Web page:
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This page will collect testimonials from UCLA Law students in regards to their experiences studying or working in international law.

Shaila Rahman, UCLA ’09: UNHCR Internship in Geneva

“I came to law school to do international human rights work not completely knowing what that would entail. I knew I wanted to work either with refugees or in international development (microfinance) but I had very limited experience in those fields. For my 1L summer, I decided to get a domestic internship that would give me the opportunity to gain some experience in at least one of those fields. I thought that immigration might be a good way to get a bit of experience in refugee/asylum law and possibly improve my Spanish. My summer job at the Catholic Legal Immigration Network, Inc. ended up being great for both these ends. In addition to improving my Spanish by working with clients from South and Central America, I gained important experience and learned about asylum law. One of the attorneys at CLINIC, who worked with the UNHCR in South America, gave me the names of some people to whom I could send my resume. I sent out cover letters and resumes to about 7 UNHCR offices around the world, who forwarded my materials to about 5 more. After about one or two months or preparation, correspondence, and interviews with different offices, the Geneva office offered me a position. I was thrilled when I got the news and immediately started preparations to get the internship approved by the school. It took a bit of paperwork, but the school approved the externship. Getting my externship at the UNHCR in Geneva took a lot of hard work, persistence, and patience but, in the end, it was worth the effort.”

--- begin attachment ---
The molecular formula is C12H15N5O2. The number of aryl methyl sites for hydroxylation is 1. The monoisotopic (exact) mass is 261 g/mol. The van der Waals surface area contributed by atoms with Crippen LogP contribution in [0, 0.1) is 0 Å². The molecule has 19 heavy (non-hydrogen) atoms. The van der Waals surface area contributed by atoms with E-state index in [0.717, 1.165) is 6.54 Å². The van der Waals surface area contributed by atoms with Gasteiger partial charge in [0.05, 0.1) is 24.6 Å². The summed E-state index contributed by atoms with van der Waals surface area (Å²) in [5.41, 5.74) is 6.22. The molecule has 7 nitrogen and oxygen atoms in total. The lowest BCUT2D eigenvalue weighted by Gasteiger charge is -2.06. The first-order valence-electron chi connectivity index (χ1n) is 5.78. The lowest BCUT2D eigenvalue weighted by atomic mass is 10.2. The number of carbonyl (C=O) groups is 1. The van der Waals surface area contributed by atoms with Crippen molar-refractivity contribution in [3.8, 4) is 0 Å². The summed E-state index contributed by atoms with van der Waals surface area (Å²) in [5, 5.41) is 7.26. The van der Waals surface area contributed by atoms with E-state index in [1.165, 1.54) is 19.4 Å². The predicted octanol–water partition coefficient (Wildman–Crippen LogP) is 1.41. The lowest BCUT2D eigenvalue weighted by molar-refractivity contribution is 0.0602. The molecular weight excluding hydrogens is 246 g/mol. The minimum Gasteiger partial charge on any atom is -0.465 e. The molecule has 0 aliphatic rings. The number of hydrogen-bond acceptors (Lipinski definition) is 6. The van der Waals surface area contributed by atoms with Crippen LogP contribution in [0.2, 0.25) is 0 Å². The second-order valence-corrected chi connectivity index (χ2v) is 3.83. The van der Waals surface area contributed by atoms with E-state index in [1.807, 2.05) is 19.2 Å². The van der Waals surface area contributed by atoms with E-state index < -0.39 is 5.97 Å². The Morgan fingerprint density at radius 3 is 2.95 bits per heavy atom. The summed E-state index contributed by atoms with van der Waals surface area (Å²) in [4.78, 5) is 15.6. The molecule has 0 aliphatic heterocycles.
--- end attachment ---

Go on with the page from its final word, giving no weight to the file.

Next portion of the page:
Andrew Boyle, UCLA ’08: ICTR Summer Internship

During my 1L summer I interned at the UN International Criminal Tribunal for Rwanda (ICTR) located in Arusha, Tanzania. I interned in the Tribunal’s Chambers, which meant that I worked for a judge and his legal officer (the equivalent of a clerk). In the position I was able to learn about international criminal law first-hand, and it was a tremendous experience. I had the opportunity to research and write memos on a couple of different international criminal law topics, as